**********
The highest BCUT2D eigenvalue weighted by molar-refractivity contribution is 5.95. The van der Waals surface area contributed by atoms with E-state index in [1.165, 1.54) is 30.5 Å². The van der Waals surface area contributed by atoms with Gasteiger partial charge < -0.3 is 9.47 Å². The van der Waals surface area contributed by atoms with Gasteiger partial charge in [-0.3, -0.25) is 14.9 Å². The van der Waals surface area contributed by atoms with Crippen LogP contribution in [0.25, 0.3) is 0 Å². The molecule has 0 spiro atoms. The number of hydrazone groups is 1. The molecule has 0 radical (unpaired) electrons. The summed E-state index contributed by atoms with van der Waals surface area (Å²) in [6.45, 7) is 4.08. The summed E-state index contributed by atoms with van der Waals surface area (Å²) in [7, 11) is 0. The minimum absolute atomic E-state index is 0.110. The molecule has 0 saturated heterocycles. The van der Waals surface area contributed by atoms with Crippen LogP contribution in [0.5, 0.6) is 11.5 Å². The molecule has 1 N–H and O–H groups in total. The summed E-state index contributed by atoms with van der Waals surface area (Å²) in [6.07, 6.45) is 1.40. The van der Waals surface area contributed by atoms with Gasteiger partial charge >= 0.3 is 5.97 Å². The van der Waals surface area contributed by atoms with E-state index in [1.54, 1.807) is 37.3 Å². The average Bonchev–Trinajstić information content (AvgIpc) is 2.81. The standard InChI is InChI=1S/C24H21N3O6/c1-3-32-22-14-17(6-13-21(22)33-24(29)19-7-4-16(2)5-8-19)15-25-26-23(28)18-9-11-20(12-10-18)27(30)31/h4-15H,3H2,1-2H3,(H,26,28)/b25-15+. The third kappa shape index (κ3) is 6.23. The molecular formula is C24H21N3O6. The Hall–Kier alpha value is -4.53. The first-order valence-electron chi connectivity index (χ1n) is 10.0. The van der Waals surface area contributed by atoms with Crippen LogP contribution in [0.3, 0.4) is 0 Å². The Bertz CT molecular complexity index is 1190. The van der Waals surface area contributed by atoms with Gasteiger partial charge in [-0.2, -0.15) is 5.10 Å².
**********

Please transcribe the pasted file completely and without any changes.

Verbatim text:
The highest BCUT2D eigenvalue weighted by molar-refractivity contribution is 5.95. The van der Waals surface area contributed by atoms with E-state index in [1.165, 1.54) is 30.5 Å². The van der Waals surface area contributed by atoms with Gasteiger partial charge < -0.3 is 9.47 Å². The van der Waals surface area contributed by atoms with Gasteiger partial charge in [-0.3, -0.25) is 14.9 Å². The van der Waals surface area contributed by atoms with Crippen LogP contribution in [0.25, 0.3) is 0 Å². The molecule has 0 spiro atoms. The number of hydrazone groups is 1. The molecule has 0 radical (unpaired) electrons. The summed E-state index contributed by atoms with van der Waals surface area (Å²) in [6.45, 7) is 4.08. The summed E-state index contributed by atoms with van der Waals surface area (Å²) in [7, 11) is 0. The minimum absolute atomic E-state index is 0.110. The molecule has 0 saturated heterocycles. The van der Waals surface area contributed by atoms with Crippen LogP contribution in [0.5, 0.6) is 11.5 Å². The molecule has 1 N–H and O–H groups in total. The summed E-state index contributed by atoms with van der Waals surface area (Å²) in [6.07, 6.45) is 1.40. The van der Waals surface area contributed by atoms with Gasteiger partial charge >= 0.3 is 5.97 Å². The van der Waals surface area contributed by atoms with E-state index in [1.54, 1.807) is 37.3 Å². The average Bonchev–Trinajstić information content (AvgIpc) is 2.81. The standard InChI is InChI=1S/C24H21N3O6/c1-3-32-22-14-17(6-13-21(22)33-24(29)19-7-4-16(2)5-8-19)15-25-26-23(28)18-9-11-20(12-10-18)27(30)31/h4-15H,3H2,1-2H3,(H,26,28)/b25-15+. The third kappa shape index (κ3) is 6.23. The molecular formula is C24H21N3O6. The Hall–Kier alpha value is -4.53. The first-order valence-electron chi connectivity index (χ1n) is 10.0. The van der Waals surface area contributed by atoms with Crippen LogP contribution in [0.3, 0.4) is 0 Å². The Bertz CT molecular complexity index is 1190. The van der Waals surface area contributed by atoms with Gasteiger partial charge in [-0.2, -0.15) is 5.10 Å².